I respect your opinion and your choices. Your experiences are perfectly valid and I will not (severely) disagree with what they have taught you.

    I will not disagree with you that the AK has all kinds of flaws. Some are accuracy-related (the stubby bullet, the slant-cut muzzle brake); many more are shootability-related (crappy trigger, crappy sights); and then there’s the battlefield tradeoffs… where you, as a technologically-savvy American in 2009 are very different from a Siberian peasant in 1949.

    The AR may be dependable *as long as you keep it clean*. I don’t know what your battlefield experience has been; but I’ve spent some time on muddy shooting ranges and digging holes in all kinds of dirt; and I know how nasty the real world gets. I want my gun to work under less than perfect conditions. That’s not to say the AR *won’t* (there’s been some very good videos lately that indicate it will work even under pretty bad conditions); but I do think some things about it could be better.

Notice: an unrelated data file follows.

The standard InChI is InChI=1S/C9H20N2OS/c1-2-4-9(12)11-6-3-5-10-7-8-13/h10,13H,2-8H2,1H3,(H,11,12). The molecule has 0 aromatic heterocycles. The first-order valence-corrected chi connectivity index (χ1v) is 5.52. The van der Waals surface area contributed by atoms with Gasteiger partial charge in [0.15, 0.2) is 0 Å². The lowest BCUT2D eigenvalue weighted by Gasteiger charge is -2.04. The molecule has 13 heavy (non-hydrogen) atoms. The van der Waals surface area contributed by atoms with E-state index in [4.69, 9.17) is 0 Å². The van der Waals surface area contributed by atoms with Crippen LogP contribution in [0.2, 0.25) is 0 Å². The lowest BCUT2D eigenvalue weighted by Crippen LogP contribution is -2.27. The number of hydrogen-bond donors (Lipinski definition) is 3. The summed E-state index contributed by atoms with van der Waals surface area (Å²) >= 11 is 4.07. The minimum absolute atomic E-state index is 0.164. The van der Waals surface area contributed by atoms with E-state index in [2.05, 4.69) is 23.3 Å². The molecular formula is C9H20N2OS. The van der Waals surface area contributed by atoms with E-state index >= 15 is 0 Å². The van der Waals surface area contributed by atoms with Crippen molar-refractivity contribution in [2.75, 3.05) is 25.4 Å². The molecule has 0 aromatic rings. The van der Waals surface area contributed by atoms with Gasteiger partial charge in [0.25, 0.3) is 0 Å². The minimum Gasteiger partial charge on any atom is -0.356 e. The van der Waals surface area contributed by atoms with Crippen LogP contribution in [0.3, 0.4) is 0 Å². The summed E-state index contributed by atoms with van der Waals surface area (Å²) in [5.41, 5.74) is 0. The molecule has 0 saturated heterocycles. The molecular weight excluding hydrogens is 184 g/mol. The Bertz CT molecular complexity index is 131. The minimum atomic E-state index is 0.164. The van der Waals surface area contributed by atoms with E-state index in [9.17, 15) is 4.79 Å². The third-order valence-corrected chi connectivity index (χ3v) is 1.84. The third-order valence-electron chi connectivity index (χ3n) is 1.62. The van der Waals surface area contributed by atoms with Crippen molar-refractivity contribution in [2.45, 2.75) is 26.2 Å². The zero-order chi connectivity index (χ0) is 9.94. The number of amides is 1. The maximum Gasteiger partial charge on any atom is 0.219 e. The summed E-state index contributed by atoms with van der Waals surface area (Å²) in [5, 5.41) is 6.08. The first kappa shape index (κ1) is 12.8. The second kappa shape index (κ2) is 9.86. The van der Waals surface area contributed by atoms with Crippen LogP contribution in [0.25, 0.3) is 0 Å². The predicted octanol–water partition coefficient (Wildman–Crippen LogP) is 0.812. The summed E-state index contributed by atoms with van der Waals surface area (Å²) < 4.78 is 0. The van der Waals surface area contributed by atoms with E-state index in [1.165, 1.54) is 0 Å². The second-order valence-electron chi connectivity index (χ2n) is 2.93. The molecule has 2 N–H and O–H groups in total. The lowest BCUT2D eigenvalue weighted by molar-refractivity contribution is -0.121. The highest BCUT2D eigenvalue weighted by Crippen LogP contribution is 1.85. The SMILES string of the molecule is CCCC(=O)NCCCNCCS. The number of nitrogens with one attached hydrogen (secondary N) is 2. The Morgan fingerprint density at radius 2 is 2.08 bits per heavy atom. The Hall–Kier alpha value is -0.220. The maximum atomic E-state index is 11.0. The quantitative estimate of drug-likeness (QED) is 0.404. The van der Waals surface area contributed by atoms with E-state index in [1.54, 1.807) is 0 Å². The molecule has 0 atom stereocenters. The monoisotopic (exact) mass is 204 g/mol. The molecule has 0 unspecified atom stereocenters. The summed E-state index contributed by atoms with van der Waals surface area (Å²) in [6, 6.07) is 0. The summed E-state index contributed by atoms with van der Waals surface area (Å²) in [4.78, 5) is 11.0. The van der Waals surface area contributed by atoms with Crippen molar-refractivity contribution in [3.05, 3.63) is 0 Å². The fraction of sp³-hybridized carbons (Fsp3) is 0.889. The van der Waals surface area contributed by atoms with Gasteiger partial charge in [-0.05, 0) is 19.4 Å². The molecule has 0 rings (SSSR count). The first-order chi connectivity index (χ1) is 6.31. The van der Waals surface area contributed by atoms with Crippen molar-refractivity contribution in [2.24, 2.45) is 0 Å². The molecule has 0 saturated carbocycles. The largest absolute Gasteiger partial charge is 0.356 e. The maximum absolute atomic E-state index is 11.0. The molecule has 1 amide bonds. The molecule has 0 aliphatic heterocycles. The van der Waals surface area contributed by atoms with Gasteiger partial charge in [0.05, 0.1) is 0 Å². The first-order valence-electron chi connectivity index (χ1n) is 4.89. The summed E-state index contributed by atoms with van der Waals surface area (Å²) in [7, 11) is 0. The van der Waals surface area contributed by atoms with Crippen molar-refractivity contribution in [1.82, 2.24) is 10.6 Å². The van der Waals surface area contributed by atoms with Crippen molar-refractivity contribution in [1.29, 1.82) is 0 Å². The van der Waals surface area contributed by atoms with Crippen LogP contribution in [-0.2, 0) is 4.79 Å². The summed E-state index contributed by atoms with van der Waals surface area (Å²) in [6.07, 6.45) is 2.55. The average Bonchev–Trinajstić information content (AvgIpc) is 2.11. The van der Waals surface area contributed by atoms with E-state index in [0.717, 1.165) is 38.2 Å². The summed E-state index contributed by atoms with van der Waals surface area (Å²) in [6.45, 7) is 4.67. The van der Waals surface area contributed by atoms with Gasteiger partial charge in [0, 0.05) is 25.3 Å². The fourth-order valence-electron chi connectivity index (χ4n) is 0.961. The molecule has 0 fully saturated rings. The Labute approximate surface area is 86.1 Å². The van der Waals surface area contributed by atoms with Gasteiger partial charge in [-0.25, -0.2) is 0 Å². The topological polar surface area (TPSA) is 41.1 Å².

– The AR15 magazine has a ‘kink’ in it, because the magwell was originally designed for a straight 25-rounder (which didn’t work, so they went to a 20-rounder); but you need curve in it to feel 30 rounds reliably.

    – There’s not enough bolt overtravel; so there’s less time for the next round from the magazine to get up into line with the bolt. This is one of the reasons why AKs will feed happily from 40 or 50-round magazines, while ARs have trouble with more than 30.

    – Jim Sullivan, one of the original designers, has said that there’s not enough dwell time between the gas hitting the bolt carrier and the bolt unlocking. This is one of the reasons why ARs are prone to failing to extract; the bolt tries to go back while there’s still too much pressure in the case and it’s stuck to the chamber walls.